Now, after the protest was over……. me, one of my Caucasian Sisters (whom I will not mention because of the backlash they may get from a secret racist), her family and our kids went to the end of the block to hold our signs. Here’s where the bubble popped. I could not believe the looks, the remarks and the actions of some of the Caucasian people driving pass us. Listen, I was super surprised. I live in this town. I visit with a multitude of great Caucasians (whom I will not mention because of the backlash they may get from a secret racist) and they visit with me AT OUR HOMES. We genuinely love each other. I am surprised to know serious hate exists around me in this small town. Because of a sign? Because we are rallying together in peace?? You, who shouted hate towards me today. You, who did not want to look at my brown face in passing. You, who considered my peach skinned sister (who loves me ENOUGH to stand for something that should be unjust to all people) a disgrace. You….You…I pray that your heart is healed. I pray that you embrace a person outside of your race. I pray that you have the opportunity to eat with them. I pray you understand them and find that you actually like them. I pray that you love them one day and call them a friend. I pray that your hate weight is lifted.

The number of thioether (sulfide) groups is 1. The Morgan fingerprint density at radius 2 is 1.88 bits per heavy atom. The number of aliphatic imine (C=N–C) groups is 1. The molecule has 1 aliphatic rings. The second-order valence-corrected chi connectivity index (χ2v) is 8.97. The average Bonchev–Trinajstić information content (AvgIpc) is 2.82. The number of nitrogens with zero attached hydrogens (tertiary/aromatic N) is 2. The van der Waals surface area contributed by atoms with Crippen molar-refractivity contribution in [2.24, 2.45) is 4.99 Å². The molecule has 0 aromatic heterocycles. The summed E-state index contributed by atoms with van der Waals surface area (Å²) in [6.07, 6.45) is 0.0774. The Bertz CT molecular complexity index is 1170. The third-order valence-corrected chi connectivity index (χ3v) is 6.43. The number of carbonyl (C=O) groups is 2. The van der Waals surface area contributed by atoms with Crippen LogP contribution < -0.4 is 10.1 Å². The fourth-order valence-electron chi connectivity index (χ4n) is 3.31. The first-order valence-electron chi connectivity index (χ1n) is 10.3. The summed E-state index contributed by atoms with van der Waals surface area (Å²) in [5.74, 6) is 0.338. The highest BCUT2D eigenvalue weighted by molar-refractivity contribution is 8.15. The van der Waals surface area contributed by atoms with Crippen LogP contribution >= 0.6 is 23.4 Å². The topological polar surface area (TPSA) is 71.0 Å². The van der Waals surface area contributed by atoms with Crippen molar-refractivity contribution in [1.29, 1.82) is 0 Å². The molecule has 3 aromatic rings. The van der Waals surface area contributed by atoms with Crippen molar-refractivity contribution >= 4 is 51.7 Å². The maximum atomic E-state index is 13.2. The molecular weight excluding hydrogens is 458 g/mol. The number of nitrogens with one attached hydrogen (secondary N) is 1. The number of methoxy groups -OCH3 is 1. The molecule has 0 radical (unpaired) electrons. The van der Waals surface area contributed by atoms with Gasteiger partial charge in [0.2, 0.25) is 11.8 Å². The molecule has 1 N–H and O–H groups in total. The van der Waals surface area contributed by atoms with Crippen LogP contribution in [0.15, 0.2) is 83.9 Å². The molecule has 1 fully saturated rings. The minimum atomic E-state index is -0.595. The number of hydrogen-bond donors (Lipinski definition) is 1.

Another white friend (whom I will not mention because of the backlash they may get from a secret racist) said to me tonight that the community of racist people will not listen until other white people stand up and stand against racism. If you’re not a secret racist, please stand up and say something that may change the hearts of those people with pure hate resting in their chest. If you were a secret racist and you’ve changed, please stand up and change another heart. Please.

 I understood what she meant by ‘secret racist.’ Being lighter-skinned, I’m no stranger to some of the statements, jokes or comments made by someone outside of my race when they forget I’m within earshot. But this is the South; Shareia was born and raised here, how is it possible that she really hadn’t felt racism?